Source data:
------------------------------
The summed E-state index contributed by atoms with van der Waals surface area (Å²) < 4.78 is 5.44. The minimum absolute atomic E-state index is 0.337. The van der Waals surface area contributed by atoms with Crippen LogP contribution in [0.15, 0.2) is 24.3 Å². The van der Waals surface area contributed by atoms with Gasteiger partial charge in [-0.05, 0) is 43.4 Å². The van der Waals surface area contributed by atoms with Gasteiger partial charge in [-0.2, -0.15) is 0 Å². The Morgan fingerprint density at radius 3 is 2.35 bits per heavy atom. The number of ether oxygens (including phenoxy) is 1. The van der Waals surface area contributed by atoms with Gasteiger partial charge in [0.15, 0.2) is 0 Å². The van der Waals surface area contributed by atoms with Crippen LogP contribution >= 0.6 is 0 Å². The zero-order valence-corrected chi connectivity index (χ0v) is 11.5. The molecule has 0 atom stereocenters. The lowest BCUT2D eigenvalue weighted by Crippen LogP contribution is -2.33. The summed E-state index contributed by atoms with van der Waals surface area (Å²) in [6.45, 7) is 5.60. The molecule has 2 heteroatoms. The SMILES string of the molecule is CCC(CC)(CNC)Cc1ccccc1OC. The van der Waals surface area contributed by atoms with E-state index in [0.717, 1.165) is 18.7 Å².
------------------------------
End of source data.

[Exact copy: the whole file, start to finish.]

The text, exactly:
The summed E-state index contributed by atoms with van der Waals surface area (Å²) < 4.78 is 5.44. The minimum absolute atomic E-state index is 0.337. The van der Waals surface area contributed by atoms with Crippen LogP contribution in [0.15, 0.2) is 24.3 Å². The van der Waals surface area contributed by atoms with Gasteiger partial charge in [-0.05, 0) is 43.4 Å². The van der Waals surface area contributed by atoms with Gasteiger partial charge in [-0.2, -0.15) is 0 Å². The Morgan fingerprint density at radius 3 is 2.35 bits per heavy atom. The number of ether oxygens (including phenoxy) is 1. The van der Waals surface area contributed by atoms with Gasteiger partial charge in [0.15, 0.2) is 0 Å². The van der Waals surface area contributed by atoms with Crippen LogP contribution >= 0.6 is 0 Å². The zero-order valence-corrected chi connectivity index (χ0v) is 11.5. The molecule has 0 atom stereocenters. The lowest BCUT2D eigenvalue weighted by Crippen LogP contribution is -2.33. The summed E-state index contributed by atoms with van der Waals surface area (Å²) in [6.45, 7) is 5.60. The molecule has 2 heteroatoms. The SMILES string of the molecule is CCC(CC)(CNC)Cc1ccccc1OC. The van der Waals surface area contributed by atoms with E-state index in [0.717, 1.165) is 18.7 Å².